The diet changes are becoming relatively easy to accept. Fast days (less than 600 calories) aren’t even that hard anymore, as I don’t really get hungry. I suspect my stomach has shrunk. This experience reinforces my belief that the human mind and body are truly amazing and incredibly adaptable. If you can just get through those first few days, you can adjust to just about anything. It is important to me to avoid temptation by not putting myself in situations (gas station convenience stores and restaurants) where I will have a choice to make. No choices. No problems. I also only keep food that fits within the confines of my protocol in my fridge and cabinets. It continues to amaze me every time I open the fridge to see it full of fruits and vegetables after living a life almost completely void of both.I believe I may have solved my diarrhea problem. The offender, so I believe, is Turmeric. I have not yet decided if I will continue to take it or not. WebMD states, “Turmeric usually does not cause significant side effects; however, some people can experience stomach upset, nausea, dizziness, or diarrhea.” Perhaps I will try a different brand.
Sprinting is absolutely brutal. I must be a masochist. I raised my interval lengths from 10 seconds to 15 seconds. That is a big jump and I find I am unable to sustain an all out sprint for 15 seconds in all six sets, even when I am giving it everything I’ve got. As such, I will remain with 15 second long intervals for the foreseeable future rather than increasing it, as I had previously planned. I was fortunate enough to do Saturday’s High Intensity Interval Training on the beach. It was harder running on the sand, but pretty cool nonetheless. When I would be mid sprint, thinking about slowing down, I imagined Apollo Creed running next to me, encouraging me to keep pushing. Here’s a link from Rocky III for anyone looking for some inspiration or nostalgia:
I left my fitbit on the charger for two days. I was so disappointed when I realized I forgot to put it back on before I left for my trip. I lost two days of activity and sleep data, but I guess it’s really not a big deal.I received an email informing me that the laboratory received my blood sample. I will receive a mailed, written analysis of my Telomeres in two to four weeks. Then I will know what my exact biological age was when I started this whole thing. This blood test will yield the most important number regarding whether I can prove one can reverse his or her age.
My discipline remains rock solid, though I missed one session of Strong Lifts due to my trip. Making objective progress helps make it easy to remain determined.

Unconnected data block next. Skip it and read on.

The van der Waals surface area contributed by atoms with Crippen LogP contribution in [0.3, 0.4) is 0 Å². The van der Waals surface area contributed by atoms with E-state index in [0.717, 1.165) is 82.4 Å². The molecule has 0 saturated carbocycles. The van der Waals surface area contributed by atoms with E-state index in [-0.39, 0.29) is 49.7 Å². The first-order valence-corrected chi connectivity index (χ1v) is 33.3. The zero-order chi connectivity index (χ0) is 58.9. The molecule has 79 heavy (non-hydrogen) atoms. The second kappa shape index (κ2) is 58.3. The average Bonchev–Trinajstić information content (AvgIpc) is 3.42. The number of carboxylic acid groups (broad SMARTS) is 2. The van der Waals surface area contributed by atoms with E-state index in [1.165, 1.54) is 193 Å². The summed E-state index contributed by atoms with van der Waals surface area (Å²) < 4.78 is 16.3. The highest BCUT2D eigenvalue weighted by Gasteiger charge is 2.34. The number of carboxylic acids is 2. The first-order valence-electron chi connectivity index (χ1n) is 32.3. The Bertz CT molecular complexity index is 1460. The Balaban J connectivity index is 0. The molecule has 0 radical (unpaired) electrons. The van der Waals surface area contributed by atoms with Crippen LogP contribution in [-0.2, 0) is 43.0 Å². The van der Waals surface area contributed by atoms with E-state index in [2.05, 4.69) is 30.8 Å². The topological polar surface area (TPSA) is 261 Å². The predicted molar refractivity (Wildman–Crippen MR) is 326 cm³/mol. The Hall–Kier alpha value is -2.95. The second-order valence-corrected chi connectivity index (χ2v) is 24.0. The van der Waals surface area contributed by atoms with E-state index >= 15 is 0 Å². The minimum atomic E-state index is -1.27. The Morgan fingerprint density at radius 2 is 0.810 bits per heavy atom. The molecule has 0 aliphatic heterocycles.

I’m thrilled that I seem to have gotten both my heart rate and O2 saturation under control. I don’t know what caused this but my resting heart rate has dropped from a high of 75 beats per minute to a low of 62. This is a major breakthrough! I had anticipated my resting heart rate would fall, but certainly not this precipitously. I am ecstatic that I am now much less likely to die of a stroke or heart attack. A study in the Canadian Medical Association Journal suggests, “that resting heart rate can be used as a ‘death test’ to predict your chance of keeling over in the next two decades. People who have a resting heart rate of 80 beats per minute (bpm) are 45 per cent more likely to die of any cause in the next 20 years compared to those with the lowest measured heart rate of 45 bpm.”1 I expect my resting heart rate to continue to fall, albeit more slowly, into the low to mid 50s. In his prime, Lance Armstrong had a resting heart rate of 32 beats per minute.
My O2 saturation went from a dangerously low low of 88 to a high of 98, which is excellent. I am totally shocked by this turn of events, especially after expressing how concerned I was in my very last blog a week ago. I genuinely think everything I am doing contributed to my resting heart rate and O2 saturation improvements, but if I had to pick one component of my regimen to give the most credit to, I would have to say it would be the Wim Hof Method.
Speaking of which, the Wim Hof Method is pretty amazing. It may be the key to this whole thing and absolutely nobody is studying it. This week Wim had me doing 3 sessions of breath work. At the end of each session of 40 deep inhalations and exhalations, I hold my breath as long as possible. I cracked the two minute mark this week. After the fourth session, I do as many pushups as possible; without breathing. We also do some yoga stretches including forward bending, back bending, planks and spine twists. The cold therapy this week involved getting into a freezing cold shower for 30 seconds to start, taking a warm shower as long as I’d like, 30 more seconds of freezing cold water, back to warm shower for as long as I’d like, and finishing with 30 seconds of freezing cold water. The first step into that cold shower is awful. It’s really torture. As I step into the cascade of ice water, I always yelp and begin counting aloud as I stand like a shivering statue. Strangely, the second and third 30 second cold water sessions really aren’t bad at all. Thanks to the WHM, I’m also already considerably more flexible.
Let’s hope I continue to make progress!